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Cyprus - EU Constitution Vote

Cyprus is the eleventh member state to ratify the european Constitution

Cyprus is the eleventh member state to ratify the european Constitution

02/06/2005 - Results

One month after Latvia's vote (June 2nd), Cyprus has become on June 30th the eleventh Member State following a special two day parliamentary session to ratify the treaty establishing a Constitution for Europe. Thirty MPs voted in favor of the text, 19 against it and one abstained. This ratification has been welcomed by the European Commission. "The message by Cyprus is an important sign of its engagement in Europe and we welcome this strong and encouraging message" declared one of the spokesperson for the European Commission, Jonathan Todd.

According to Article 169 of the Cyprus Constitution, the international treaties have to be approved by Parliament, through a simple a simple majority of members present and voting, with at least one third of MPs present. Article 50 of the Constitution gives the President of the Republic and the Vice President the right to veto laws adopted this way. International treaties concerning trade and economic cooperation have to be approved as well by the Council of Ministers. The Cyprus Constitution does not call for a referendum, however on April 24th 2004, the country organized a popular consultation for the reunification of the island proposed by the United Nations. Nevertheless out of the ten new Member States that joined Union European on May 1st 2004, Cyprus is only one to have put its European Union membership up to a referendum.

The main parliamentary group, the Worker's Progressive Party (AKEL), on May 18th called for a rejection of the European Constitution which it qualified as being "a neo-liberal treaty, conservative and militaristic". "The Worker's Progressive Party envisions a different Europe based on the principals of peace, democracy, stability and solidarity" declared in Parliament the spokesperson of the group, Andros Kyprianou. However, the negative vote of the nineteen AKEL MP's was not enough to reject the Constitution. The other political parties represented in Parliament, the Rally for Democracy (DISY), the Democratic Party (DIKO), the Social Democratic Party (KISOS), New Horizons (NEO), United Democrats (EDI), the Democratic Movement (ADIK) and the Green Party (KOP), are all favorable to the European Constitution. One Green Party MP (KOP), George Perdikis, abstained from voting to protest against the fact that the request made by his party to hold a popular consultation on the treaty had been ignored. "I am sure that the ratification will be appreciated in Europe" declared the President of the Republic, Tassos Papadopoulos (DIKO), following the vote which took place by a show of hands.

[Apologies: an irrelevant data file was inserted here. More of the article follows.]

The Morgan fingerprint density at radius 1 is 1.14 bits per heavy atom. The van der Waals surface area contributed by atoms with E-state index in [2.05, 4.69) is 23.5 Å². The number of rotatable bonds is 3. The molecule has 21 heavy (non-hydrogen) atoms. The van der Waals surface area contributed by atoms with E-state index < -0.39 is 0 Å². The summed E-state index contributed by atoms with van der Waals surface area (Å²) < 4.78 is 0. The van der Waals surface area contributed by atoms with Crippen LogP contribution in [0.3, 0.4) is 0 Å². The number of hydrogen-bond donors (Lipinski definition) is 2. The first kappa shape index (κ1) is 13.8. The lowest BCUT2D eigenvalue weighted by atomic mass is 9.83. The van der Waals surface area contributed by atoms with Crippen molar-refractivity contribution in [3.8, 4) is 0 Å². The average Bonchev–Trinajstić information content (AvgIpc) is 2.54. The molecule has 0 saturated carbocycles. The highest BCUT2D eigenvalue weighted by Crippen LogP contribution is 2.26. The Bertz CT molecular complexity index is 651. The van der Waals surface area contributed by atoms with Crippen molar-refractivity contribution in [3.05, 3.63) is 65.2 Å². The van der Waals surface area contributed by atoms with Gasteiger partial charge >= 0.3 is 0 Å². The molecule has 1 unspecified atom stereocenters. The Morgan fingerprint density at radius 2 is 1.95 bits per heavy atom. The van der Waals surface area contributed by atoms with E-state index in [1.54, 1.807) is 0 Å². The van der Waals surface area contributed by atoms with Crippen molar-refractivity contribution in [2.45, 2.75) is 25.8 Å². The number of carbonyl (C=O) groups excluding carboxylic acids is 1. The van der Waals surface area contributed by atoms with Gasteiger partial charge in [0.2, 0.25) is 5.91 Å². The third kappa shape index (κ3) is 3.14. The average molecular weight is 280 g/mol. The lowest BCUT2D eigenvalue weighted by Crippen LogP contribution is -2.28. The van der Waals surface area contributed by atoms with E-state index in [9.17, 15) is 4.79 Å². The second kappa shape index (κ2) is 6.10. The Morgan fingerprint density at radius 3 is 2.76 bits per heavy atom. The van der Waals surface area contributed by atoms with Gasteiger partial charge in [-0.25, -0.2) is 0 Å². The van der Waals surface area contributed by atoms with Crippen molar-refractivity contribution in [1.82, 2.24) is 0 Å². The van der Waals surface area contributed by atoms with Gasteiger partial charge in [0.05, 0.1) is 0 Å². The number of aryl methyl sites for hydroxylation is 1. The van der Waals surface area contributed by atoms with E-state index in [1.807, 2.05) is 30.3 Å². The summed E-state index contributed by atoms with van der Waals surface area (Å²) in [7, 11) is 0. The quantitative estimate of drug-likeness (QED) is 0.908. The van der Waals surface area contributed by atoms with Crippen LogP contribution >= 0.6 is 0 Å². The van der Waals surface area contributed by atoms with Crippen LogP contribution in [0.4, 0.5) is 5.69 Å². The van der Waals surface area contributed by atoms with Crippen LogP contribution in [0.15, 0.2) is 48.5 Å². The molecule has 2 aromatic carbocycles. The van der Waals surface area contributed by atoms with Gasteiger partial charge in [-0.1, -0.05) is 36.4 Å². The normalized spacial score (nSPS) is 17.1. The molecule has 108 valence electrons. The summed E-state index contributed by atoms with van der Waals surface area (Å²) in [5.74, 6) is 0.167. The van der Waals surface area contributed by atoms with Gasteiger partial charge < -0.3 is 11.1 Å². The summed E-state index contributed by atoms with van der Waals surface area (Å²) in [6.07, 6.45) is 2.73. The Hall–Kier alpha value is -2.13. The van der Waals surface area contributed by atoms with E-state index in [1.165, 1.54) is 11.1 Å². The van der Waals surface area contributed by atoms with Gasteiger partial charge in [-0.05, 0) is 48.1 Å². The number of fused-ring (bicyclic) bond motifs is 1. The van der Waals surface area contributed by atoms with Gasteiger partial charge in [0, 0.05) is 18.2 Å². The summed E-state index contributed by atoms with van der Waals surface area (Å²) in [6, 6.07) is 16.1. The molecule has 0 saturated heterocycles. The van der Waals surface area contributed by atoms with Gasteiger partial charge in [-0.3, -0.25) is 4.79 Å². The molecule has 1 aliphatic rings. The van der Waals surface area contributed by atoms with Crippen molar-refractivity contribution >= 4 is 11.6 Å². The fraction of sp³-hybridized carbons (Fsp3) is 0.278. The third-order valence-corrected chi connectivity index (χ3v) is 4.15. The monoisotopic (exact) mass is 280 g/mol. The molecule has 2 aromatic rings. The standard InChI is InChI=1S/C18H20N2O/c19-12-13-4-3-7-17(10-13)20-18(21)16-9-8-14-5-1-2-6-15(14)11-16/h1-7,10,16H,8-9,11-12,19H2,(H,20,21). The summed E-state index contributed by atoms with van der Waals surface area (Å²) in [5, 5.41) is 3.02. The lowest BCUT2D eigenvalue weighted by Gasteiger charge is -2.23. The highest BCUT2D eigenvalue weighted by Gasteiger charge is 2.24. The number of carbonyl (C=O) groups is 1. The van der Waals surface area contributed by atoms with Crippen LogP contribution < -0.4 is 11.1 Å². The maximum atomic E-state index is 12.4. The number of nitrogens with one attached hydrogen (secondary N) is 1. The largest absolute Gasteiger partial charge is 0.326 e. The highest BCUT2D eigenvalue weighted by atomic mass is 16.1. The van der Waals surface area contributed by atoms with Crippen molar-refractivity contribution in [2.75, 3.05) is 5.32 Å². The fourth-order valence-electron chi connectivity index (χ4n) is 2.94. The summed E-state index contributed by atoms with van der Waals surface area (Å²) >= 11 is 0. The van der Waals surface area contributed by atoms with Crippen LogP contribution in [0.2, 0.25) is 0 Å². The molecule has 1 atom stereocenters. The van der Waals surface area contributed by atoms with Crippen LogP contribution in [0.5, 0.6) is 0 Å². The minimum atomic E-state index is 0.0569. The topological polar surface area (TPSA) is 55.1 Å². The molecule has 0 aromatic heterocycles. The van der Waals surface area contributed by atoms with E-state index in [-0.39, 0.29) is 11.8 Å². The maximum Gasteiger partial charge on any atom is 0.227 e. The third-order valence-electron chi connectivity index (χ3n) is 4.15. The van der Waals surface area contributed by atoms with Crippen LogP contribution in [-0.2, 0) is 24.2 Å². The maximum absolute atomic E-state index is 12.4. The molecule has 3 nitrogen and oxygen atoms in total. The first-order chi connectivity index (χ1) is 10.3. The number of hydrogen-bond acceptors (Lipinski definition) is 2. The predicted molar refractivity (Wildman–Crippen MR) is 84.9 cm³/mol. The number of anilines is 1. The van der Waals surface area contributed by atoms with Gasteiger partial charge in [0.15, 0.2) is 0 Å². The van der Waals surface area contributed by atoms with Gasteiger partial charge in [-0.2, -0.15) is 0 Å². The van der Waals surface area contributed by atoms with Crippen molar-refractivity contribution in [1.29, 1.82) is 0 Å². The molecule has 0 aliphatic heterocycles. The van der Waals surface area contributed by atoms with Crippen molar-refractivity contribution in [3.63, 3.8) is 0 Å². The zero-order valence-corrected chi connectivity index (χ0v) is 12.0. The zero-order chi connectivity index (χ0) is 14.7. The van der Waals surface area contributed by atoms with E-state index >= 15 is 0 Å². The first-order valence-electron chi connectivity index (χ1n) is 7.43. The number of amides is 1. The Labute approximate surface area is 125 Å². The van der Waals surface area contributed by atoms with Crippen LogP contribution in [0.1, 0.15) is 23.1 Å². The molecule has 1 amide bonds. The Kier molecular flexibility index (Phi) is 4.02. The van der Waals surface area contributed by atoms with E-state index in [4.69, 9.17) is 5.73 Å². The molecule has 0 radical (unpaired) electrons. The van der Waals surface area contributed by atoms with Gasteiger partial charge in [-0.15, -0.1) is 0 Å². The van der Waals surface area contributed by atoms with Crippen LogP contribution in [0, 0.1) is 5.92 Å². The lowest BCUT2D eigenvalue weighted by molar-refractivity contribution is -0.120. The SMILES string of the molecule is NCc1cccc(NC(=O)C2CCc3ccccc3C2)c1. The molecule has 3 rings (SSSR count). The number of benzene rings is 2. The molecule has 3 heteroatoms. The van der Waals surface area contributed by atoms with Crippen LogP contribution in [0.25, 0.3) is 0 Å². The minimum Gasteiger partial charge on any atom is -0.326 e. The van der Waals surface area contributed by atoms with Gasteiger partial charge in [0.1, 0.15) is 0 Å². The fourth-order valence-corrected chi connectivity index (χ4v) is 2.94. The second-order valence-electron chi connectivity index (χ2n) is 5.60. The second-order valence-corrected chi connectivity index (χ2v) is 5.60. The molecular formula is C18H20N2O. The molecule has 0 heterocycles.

To this day, eleven Member States have ratified the European Constitution: Lithuania, (November 11th), Hungary (December 20th), Slovenia (February 1st), Spain (February 20th by referendum), Italy (April 6th), Greece (April 19th), Slovakia (May 11th), Austria (May 25th), Germany (May 27th), Latvia (June 2nd) and Cyprus (June 30th). The French rejected the text during a popular consultation which took place on May 29th, the Dutch also voted "no" during a referendum held on June 1st.

The ratification process of the European Constitution will continue beyond the initially planed date of November 2006. In his message praising the Cyprus vote, Jonathan Todd also restated that "whatever follows the ratification process, the Commission is determined to use this period of reflection to stimulate a big debate in the member states, to listen to the concerns of our citizens and reflect more generally on the goals of the European Union".
Publishing Director: Pascale JOANNIN
The authors
Corinne Deloy
Author of the European Elections Monitor (EEM) for the Robert Schuman Foundation and project manager at the Institute for Political Studies (Sciences Po).
Fondation Robert Schuman
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